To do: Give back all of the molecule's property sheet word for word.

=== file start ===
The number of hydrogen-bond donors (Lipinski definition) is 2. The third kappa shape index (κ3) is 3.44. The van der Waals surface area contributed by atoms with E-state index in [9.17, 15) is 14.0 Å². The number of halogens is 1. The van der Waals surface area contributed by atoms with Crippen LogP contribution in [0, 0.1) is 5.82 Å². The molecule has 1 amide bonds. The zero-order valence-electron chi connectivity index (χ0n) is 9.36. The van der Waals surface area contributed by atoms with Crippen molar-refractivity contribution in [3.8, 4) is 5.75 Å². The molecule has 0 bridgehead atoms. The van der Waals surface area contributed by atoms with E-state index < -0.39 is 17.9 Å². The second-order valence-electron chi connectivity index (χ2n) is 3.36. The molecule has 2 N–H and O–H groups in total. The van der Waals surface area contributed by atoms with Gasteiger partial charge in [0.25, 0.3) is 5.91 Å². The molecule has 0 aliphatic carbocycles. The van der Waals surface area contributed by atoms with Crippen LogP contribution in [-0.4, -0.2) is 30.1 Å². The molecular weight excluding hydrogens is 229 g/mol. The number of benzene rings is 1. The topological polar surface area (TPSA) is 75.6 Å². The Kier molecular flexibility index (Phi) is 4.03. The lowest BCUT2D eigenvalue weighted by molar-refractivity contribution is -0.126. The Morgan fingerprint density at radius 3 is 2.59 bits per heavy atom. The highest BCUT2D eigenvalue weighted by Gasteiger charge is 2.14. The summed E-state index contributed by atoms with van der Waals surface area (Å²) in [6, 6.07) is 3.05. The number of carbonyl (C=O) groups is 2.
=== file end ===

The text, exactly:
The number of hydrogen-bond donors (Lipinski definition) is 2. The third kappa shape index (κ3) is 3.44. The van der Waals surface area contributed by atoms with E-state index in [9.17, 15) is 14.0 Å². The number of halogens is 1. The van der Waals surface area contributed by atoms with Crippen LogP contribution in [0, 0.1) is 5.82 Å². The molecule has 1 amide bonds. The zero-order valence-electron chi connectivity index (χ0n) is 9.36. The van der Waals surface area contributed by atoms with Crippen molar-refractivity contribution in [3.8, 4) is 5.75 Å². The molecule has 0 bridgehead atoms. The van der Waals surface area contributed by atoms with E-state index < -0.39 is 17.9 Å². The second-order valence-electron chi connectivity index (χ2n) is 3.36. The molecule has 2 N–H and O–H groups in total. The van der Waals surface area contributed by atoms with Gasteiger partial charge in [0.25, 0.3) is 5.91 Å². The molecule has 0 aliphatic carbocycles. The van der Waals surface area contributed by atoms with Crippen LogP contribution in [-0.4, -0.2) is 30.1 Å². The molecular weight excluding hydrogens is 229 g/mol. The number of benzene rings is 1. The topological polar surface area (TPSA) is 75.6 Å². The Kier molecular flexibility index (Phi) is 4.03. The lowest BCUT2D eigenvalue weighted by molar-refractivity contribution is -0.126. The Morgan fingerprint density at radius 3 is 2.59 bits per heavy atom. The highest BCUT2D eigenvalue weighted by Gasteiger charge is 2.14. The summed E-state index contributed by atoms with van der Waals surface area (Å²) in [6, 6.07) is 3.05. The number of carbonyl (C=O) groups is 2.